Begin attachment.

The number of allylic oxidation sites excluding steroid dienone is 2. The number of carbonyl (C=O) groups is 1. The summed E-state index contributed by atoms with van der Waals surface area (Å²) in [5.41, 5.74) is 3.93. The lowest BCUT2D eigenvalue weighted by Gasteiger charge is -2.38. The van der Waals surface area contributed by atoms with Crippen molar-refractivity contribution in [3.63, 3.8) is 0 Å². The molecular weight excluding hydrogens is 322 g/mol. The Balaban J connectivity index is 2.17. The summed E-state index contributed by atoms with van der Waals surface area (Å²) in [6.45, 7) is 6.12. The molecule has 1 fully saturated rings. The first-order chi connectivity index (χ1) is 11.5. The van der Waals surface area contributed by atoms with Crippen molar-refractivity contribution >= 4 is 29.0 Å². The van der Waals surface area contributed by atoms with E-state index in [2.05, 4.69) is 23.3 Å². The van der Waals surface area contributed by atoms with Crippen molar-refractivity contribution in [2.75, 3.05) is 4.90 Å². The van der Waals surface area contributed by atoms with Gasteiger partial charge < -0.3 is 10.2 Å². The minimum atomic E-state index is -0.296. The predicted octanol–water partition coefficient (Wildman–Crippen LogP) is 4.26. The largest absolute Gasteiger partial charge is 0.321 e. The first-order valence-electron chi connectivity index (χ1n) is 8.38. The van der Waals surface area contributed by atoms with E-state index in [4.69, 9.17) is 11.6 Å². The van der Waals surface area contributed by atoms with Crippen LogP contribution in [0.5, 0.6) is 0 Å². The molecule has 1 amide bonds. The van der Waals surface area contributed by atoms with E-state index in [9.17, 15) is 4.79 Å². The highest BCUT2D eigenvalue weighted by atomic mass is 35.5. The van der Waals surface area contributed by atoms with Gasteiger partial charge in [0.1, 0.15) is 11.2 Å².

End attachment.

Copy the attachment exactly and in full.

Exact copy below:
The number of allylic oxidation sites excluding steroid dienone is 2. The number of carbonyl (C=O) groups is 1. The summed E-state index contributed by atoms with van der Waals surface area (Å²) in [5.41, 5.74) is 3.93. The lowest BCUT2D eigenvalue weighted by Gasteiger charge is -2.38. The van der Waals surface area contributed by atoms with Crippen molar-refractivity contribution in [3.63, 3.8) is 0 Å². The molecular weight excluding hydrogens is 322 g/mol. The Balaban J connectivity index is 2.17. The summed E-state index contributed by atoms with van der Waals surface area (Å²) in [6.45, 7) is 6.12. The molecule has 1 fully saturated rings. The first-order chi connectivity index (χ1) is 11.5. The van der Waals surface area contributed by atoms with Crippen molar-refractivity contribution >= 4 is 29.0 Å². The van der Waals surface area contributed by atoms with E-state index in [2.05, 4.69) is 23.3 Å². The van der Waals surface area contributed by atoms with Crippen molar-refractivity contribution in [2.75, 3.05) is 4.90 Å². The van der Waals surface area contributed by atoms with Gasteiger partial charge < -0.3 is 10.2 Å². The minimum atomic E-state index is -0.296. The predicted octanol–water partition coefficient (Wildman–Crippen LogP) is 4.26. The largest absolute Gasteiger partial charge is 0.321 e. The first-order valence-electron chi connectivity index (χ1n) is 8.38. The van der Waals surface area contributed by atoms with E-state index in [4.69, 9.17) is 11.6 Å². The van der Waals surface area contributed by atoms with Crippen LogP contribution in [0.5, 0.6) is 0 Å². The molecule has 1 amide bonds. The van der Waals surface area contributed by atoms with E-state index in [9.17, 15) is 4.79 Å². The highest BCUT2D eigenvalue weighted by atomic mass is 35.5. The van der Waals surface area contributed by atoms with Gasteiger partial charge in [0.1, 0.15) is 11.2 Å².